Common Motorcycle Injuries and Safety Tips for Prevention
Any time you hit the road, it’s important to remember that you’re not invincible. This time of year, as traffic picks up and fun summer plans commence, motorcycle safety and awareness is needed to protect yourself and your loved ones.
According to the National Highway Traffic Safety Administration (NHTSA), while motorcycle accidents are not as common as car accidents, they are 28 times more likely to end in severe injury or death. Also, between 2012 and 2016, the New Jersey Division of Highway Traffic Safety states there were nearly 12,000 motorcycle accidents in the Garden State alone.
This rings true for Dr. Henry Schuitema, Medical Director of Emergency Services at Jefferson Stratford Hospital, who says, “Motorcycle accidents, without a doubt, start picking up as soon as the weather gets warm. Each day in the Emergency Department is different, but throughout spring and summer, we probably see one motorcycle accident per week.”
Motorcycle accidents (and injuries) are common for various reasons, two of which include:
- Motorcyclists are completely exposed to their surroundings with no restraints, in comparison to the enclosed, metal protection of a car – making the mistakes of other drivers incredibly dangerous.
- Motorcyclists don’t always take the proper safety precautions, increasing the likelihood for their own mistakes.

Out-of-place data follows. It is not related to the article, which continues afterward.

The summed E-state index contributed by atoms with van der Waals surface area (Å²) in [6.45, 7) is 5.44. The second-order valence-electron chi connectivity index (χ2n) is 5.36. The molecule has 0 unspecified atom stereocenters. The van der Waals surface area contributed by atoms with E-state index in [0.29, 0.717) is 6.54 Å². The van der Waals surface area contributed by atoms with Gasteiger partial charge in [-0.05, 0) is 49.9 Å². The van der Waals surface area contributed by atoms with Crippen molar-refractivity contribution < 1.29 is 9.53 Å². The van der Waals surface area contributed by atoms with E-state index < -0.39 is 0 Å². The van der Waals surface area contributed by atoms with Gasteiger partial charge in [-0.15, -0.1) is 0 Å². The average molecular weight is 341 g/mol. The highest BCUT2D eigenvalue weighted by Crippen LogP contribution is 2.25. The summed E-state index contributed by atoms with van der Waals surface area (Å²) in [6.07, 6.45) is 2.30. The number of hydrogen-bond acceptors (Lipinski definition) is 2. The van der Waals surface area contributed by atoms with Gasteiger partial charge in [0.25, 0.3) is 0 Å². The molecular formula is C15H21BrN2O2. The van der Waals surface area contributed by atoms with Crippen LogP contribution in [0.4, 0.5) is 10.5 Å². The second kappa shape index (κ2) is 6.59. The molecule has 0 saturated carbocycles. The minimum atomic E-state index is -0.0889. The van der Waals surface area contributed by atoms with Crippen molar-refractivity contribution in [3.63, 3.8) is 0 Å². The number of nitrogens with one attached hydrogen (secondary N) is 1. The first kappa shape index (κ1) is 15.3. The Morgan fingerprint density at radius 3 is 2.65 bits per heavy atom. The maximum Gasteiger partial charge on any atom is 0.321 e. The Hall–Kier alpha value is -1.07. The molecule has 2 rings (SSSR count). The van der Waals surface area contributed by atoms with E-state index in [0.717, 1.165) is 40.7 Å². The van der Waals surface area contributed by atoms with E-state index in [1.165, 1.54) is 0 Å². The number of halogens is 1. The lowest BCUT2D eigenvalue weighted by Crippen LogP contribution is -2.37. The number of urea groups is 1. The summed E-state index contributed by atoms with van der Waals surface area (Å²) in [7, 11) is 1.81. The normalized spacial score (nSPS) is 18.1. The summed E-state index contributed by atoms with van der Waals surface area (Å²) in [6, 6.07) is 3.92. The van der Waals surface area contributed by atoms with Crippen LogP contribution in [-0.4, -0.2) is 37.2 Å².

“One of the most common injuries we see is a result of not wearing proper clothing,” explained Dr. Schuitema. “Riders who aren’t ‘seasoned’ enough, or have skin showing, can end up with burns from the exhaust pipes. If they skid on the ground, they’re at risk for a really horrible road rash.”
Other, more severe injuries, do occur, such as when a motorcycle drastically decelerates.
“If a rider hits a parked car, or tree, that’s when we’ll see head, skeletal and internal injuries, often to the liver or the spleen,” continued Dr. Schuitema.
Some motorcycle safety tips include:
- Taking a motorcycle safety course.
- Not mixing drugs and alcohol with riding.
- Wearing all appropriate protective wear, including eye protection, long-sleeved jackets, pants, boots, gloves, and, most importantly, an approved helmet.
While motorcyclists themselves can work towards preventing accidents, it is equally important that drivers do so as well. When on the road, be fully aware of who is driving next to you, and give everyone their space.
“If you’re in a minor motorcycle accident, and think that you only have a few cuts and bruises, it’s still a good idea to go to your local Emergency Department and get checked out,” said Dr. Schuitema. “Any kind of moderate speed motor vehicle crash is dangerous and detrimental to our well-being.”
No matter the season, or the reason, it is always smart to practice safe riding habits while on your bike. Adopting small changes can mean the difference between a gorgeous day on the open road, or spending it at the hospital.